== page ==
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EFC Centre at Wat Tyler Country ParkWe are closed due to the Covid-19 situation, but we are otherwise normally open to the public at our centre at Wat Tyler Country Park every Saturday, Sunday and bank holiday 11am-4pm, check. We are also normally open on Wednesdays 10am-4pm.

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The weblog below is for naturalists to use to report interesting sightings, ask questions, report on field meetings and generally post pictures and any information or questions generally relevant in some way to the wildlife and geology of Essex. You will need to register and be logged-on to post to the forum, and you need to upload pictures first, for use in posts. Find out more

Wed 12th January 2011 17:11 by Graham Smith
Life returns
January 10th 2011 : Blue House Farm EWT Reserve, North Fambridge : After December's deep freeze comes the thaw. The crust of snow and ice that covered the fields and fleets a few weeks ago has been replaced by puddles of water and the squelch of mud, forcing visitors to hop from ridge to ridge or - if they are sensible enough to wear wellies - splash across the furrows of the old ploughlines in the Flat Fields as they make their way round the reserve. Worms and other invertebrates, driven deep underground by the frost, have been forced back towards the surface as the lighter soils above the London Clay become waterlogged. Birds have been quick to exploit this change in fortunes : whereas a week or two ago many were hovering on the brink of starvation as they struggled to find food in a landscape where even the saltings were covered in ice, now there is food a plenty. Many, including most of the area's wintering Lapwing and Golden Plover fled south and west out of necessity at the onset of the cold weather. Often at such times they head for the slightly warmer climes of south-western England and Ireland but as conditions there were as bad, if not worse, than in the east during December most probably moved on to France, Spain, or even Italy. This is bad news for them as Michael Shrubb, in his monograph on the Lapwing (2007), comments that even in this day and age up to a million are shot in these countries each winter, a slaughter bordering on the criminal given that this species is declining in most parts of its breeding range. The thought that some of the Lapwing chicks which I watched with trepidation last summer as they struggled through the five long weeks from hatching to fledging may have ended up on a French gourmet's plate is not a happy one!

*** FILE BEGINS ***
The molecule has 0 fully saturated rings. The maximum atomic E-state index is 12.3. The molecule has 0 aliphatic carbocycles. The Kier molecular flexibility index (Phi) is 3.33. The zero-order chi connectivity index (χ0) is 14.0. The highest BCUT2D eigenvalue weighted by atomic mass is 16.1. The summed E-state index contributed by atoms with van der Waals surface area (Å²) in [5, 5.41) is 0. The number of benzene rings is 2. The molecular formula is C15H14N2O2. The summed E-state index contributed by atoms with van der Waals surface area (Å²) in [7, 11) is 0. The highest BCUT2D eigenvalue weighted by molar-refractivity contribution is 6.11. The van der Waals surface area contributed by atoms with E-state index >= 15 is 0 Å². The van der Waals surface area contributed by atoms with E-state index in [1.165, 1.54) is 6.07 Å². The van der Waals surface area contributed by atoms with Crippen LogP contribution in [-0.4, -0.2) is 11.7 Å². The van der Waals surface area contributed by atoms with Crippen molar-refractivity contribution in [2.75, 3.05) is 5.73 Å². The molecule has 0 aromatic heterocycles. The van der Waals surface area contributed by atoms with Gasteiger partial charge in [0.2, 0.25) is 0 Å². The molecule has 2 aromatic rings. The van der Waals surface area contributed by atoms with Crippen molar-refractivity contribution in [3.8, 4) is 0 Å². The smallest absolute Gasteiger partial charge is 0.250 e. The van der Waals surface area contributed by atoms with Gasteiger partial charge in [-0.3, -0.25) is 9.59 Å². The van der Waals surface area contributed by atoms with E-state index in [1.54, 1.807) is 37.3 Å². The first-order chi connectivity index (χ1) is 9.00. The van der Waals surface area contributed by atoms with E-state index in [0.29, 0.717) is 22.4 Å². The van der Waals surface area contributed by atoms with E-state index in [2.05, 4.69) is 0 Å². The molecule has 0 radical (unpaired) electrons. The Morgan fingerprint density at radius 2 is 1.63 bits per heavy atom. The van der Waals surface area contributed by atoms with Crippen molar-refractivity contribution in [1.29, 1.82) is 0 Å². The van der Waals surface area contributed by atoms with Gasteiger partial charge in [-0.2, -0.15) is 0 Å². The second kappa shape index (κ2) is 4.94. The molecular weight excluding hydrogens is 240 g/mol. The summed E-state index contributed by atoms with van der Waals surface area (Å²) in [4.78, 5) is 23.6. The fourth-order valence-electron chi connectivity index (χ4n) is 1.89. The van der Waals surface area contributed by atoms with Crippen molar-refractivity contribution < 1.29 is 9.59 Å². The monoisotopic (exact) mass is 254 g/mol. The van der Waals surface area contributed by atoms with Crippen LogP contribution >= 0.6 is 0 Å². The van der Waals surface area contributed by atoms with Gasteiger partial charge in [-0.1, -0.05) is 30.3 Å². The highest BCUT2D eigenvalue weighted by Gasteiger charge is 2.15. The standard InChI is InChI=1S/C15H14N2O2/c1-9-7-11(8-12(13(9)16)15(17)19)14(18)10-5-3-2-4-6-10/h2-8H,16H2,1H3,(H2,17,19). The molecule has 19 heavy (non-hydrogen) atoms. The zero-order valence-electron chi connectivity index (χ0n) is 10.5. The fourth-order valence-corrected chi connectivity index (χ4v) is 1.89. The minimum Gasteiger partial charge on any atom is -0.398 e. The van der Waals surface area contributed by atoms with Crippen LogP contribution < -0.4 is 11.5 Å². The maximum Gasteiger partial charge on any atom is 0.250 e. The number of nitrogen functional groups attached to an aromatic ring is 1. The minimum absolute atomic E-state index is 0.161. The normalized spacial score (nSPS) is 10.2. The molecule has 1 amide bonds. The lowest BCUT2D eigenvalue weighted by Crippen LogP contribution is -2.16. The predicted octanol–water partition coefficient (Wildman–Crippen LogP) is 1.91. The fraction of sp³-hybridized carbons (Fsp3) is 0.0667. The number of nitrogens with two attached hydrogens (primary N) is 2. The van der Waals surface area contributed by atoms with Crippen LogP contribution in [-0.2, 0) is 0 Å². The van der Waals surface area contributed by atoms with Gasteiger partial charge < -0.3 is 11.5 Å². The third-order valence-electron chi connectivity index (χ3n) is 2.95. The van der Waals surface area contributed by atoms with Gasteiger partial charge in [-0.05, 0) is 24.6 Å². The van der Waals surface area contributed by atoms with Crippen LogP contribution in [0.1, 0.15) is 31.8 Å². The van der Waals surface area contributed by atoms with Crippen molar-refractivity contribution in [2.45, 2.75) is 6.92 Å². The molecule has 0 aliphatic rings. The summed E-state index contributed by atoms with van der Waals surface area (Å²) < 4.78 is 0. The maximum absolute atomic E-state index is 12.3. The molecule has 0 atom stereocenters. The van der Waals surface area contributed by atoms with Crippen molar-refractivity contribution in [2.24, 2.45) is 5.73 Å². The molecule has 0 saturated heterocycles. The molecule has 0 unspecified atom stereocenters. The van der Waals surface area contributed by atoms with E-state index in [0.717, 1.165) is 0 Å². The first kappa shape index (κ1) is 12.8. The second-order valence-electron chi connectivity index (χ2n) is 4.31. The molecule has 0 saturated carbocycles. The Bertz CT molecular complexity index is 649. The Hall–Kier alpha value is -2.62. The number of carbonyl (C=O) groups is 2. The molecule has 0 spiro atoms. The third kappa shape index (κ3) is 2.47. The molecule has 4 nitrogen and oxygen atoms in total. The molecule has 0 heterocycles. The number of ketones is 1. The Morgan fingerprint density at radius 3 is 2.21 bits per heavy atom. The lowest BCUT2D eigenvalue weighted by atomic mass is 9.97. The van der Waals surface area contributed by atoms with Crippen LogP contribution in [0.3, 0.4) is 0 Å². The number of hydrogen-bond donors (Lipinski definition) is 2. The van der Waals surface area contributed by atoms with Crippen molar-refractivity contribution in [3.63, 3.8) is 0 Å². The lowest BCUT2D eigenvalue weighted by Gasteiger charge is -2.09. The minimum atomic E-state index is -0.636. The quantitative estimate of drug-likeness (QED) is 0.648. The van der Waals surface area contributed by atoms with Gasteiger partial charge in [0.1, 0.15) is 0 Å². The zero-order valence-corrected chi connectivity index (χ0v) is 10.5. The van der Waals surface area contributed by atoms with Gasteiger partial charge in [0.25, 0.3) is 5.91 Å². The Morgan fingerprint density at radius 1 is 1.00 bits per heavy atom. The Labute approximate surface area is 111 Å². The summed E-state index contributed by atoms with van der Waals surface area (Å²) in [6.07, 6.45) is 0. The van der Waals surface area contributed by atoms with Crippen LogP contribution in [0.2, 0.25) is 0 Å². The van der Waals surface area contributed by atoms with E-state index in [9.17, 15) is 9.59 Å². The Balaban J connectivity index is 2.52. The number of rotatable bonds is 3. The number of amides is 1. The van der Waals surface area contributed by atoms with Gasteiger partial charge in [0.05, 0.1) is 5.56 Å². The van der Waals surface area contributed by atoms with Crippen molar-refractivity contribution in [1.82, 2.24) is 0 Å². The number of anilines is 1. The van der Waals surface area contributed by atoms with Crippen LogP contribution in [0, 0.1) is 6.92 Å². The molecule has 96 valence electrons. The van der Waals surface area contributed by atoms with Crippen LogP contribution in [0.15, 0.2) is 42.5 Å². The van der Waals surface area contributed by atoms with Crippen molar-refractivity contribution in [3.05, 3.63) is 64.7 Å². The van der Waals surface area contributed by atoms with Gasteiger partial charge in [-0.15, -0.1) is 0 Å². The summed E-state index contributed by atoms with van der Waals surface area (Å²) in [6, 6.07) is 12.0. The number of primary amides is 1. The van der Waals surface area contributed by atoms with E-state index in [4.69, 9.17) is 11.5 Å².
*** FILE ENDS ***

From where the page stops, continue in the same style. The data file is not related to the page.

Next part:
Now they are back, or at least the Lapwing are (the Golden Plover have yet to follow suit), over 3000 crowding the pasture fields close to the farm house in recent days along with 2000 or more Starlings (many, no doubt, visitors from the Russian steppe), 500 Rooks, 200 Black-tailed Godwit and 100 Curlew while Round Marsh, the fifty acre field that is deliberately flooded each winter, freed of ice for the first time in over a month, was smothered in feeding wildfowl, 2500 Wigeon, 1200 Teal and 200 Pintail among them. They presented a fest of life guaranteed (one hopes) to raise the glummest spirit on a grey winter's day when all other life seems to be dormant.

It was not only the lives of Lapwing and Golden Plover that were disrupted by the plunge in temperatures during December, many other species were displaced from their usual winter haunts. There was an exceptional influx of grey geese into Essex, especially White-fronts, with up to 400 on Wallasea and 160 at Blue House. With them came several Bean Geese and a few Pink-feet while at Blue House the resident flock of Canada/Barnacle hybrids were joined by around 50 pure bred Barnacles, the presence of a colour ringed bird amongst them suggesting that these were genuinely wild rather than feral birds. The wintering flocks of Dark-bellied Brent Geese, which breed in Western Siberia, were also joined by several of their Pale-bellied cousins from Greenland and Svalbard. All these birds could have arrived from ice covered haunts elsewhere in Britain but some at least had probably fled the polders of Holland, where temperatures were on a par with those in Scotland. Such movements were commonplace in the harsh winters of the 1970s and 1980s but have seldom occured during the much milder version of the past two decades.



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